This is the web home for SPICE data for Mars Express. For information about the mission operations, go to the Mars Express Science Operations web. For information about the scientific data, go to the Mars Express PSA web.


The ESA SPICE Service (ESS), in collaboration the Mars Express SGS and the Instrument Teams, produces a SPICE Kernel Dataset (SKD) for the Mars Express mission. A complete description including naming convention and an index of the contents of the Mars Express SKD can be found in the description of the Mars Express repository.

The Mars Express SPICE Kernels dataset consists of several SPICE kernels, organised as follows:

The SKD has the following directory structure:

  • root directory (named after the mission: MARS-EXPRESS)
    • kernels
      • ck: Kernels that contain orientation for the spacecraft and some of its structures, (solar arrays, for instance).
      • fk: Kernels that define reference frames needed for the Mission.
      • ik: Kernels for the instruments on board the spacecraft.
      • lsk: Leapseconds kernel.
      • mk: Meta-kernel files (a.k.a "furnsh" files) that provide lists of kernels suitable for a given mission period in the appropiate order.
      • pck: Kernels that define planetary constants.
      • sclk: Spacecraft clock coefficients kernels.
      • spk: Orbit kernels, for the spacecraft and other solar system bodies.
      • dsk: Digital Shape kernels for extended bodies such as the MEX spacecraft
    • misc
      • release notes: Includes the Release Notes of the SKD.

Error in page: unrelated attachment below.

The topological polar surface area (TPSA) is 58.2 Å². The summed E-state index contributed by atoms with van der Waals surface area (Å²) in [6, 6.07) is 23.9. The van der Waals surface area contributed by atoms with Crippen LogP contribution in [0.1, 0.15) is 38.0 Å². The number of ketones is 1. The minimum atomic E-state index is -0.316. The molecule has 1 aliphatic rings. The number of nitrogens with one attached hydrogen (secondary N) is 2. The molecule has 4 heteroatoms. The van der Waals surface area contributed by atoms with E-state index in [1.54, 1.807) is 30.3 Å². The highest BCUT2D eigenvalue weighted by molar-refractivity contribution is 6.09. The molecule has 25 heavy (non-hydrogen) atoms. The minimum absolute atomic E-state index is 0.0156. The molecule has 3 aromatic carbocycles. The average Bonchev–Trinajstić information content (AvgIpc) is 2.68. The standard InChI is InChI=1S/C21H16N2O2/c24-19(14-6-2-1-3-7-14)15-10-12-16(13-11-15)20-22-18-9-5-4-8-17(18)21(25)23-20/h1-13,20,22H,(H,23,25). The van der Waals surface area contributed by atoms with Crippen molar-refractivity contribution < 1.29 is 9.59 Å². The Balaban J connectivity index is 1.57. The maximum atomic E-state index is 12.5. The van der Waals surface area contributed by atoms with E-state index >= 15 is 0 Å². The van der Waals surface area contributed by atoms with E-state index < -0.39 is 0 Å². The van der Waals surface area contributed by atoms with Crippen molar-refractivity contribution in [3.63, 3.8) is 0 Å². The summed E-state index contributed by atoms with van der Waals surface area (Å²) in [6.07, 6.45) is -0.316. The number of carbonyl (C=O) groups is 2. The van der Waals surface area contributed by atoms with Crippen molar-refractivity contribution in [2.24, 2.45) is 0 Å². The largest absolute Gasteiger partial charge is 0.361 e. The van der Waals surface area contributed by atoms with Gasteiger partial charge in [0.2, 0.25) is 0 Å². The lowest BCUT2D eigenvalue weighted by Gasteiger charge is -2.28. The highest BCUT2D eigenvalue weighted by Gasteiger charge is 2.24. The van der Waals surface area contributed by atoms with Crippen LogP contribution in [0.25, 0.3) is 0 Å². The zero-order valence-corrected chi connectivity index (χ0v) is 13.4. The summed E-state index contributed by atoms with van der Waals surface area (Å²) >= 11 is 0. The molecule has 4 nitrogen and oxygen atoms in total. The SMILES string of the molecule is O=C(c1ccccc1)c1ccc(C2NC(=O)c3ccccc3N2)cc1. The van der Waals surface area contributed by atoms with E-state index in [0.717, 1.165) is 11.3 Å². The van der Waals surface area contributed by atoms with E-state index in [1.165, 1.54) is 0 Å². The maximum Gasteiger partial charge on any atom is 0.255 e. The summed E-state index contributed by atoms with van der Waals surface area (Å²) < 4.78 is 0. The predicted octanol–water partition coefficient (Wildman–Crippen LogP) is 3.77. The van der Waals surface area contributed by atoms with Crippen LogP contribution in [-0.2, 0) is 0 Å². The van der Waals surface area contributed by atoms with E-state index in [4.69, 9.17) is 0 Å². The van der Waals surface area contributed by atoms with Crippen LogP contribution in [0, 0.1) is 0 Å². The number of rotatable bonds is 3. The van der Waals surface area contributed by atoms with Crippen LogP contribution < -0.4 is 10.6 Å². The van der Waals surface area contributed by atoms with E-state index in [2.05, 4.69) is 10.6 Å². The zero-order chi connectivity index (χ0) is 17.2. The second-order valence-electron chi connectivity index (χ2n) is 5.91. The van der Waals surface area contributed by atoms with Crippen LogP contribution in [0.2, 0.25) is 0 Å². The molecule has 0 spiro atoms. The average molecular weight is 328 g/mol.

• cosmo: The SPICE-enchanced configuration for the Mars Express mission.
      • other: different directories of interest.


The complete Mars Express SPICE Kernel Dataset can be obtained from the ESA SPICE Service FTP or the ESA SPICE Service HTTP.

In order to obtain the latest operational kernels we recommend you to download the kernels listed in the metakernel. 

The latest version of the SKD's operational sub-set -including only the latest kernels listed on the metakernel- can be obtained either via:

The Release notes of the latest version of the Mars Express kernel collection can be seen here

Origin of the kernels

Generic kernels provided by NAIF

NAIF generates kernels that are mission independent. Some of them are used by ESA missions:

  • Binary and text PCK and LSK kernels.
  • Some SPK kernels with ephemeris of the solar system bodies.
  • SPK kernels for ground stations.
  • Frames kernels for ground stations.

Other kernels provided by NAIF

NAIF collaborates with the ESA SPICE Service and the Intrument Teams to create instrument and frames kernels for the different ESA Missions:

  • The instrument kernels (IK) have been developed NAIF, the intrument teams and RSSD/ESA.
  • The Mars Express frames kernel has been created by NAIF, in collaboration with RSSD/ESA. 

Kernels generated with ESOC Ancillary Data


Orbit, clock and attitude kernels are created from ESOC data:

  • ESOC ancillary data are the main source of information required to create SPICE kernels for attitude (CK), orbit (SPK) and time (SCLK) information for the Spacecraft.
  • Also, ESOC ephemeris data are used in the creation of SPK kernels for martian satellites. See below for a more detailed explanation on how these kernels are generated.

Kernels created by the Mars Express SGS (Science Ground Segment), alone or in collaboration with the intruments teams

These include:

  • CK kernels with orientation of the Mars Express Solar Arrays.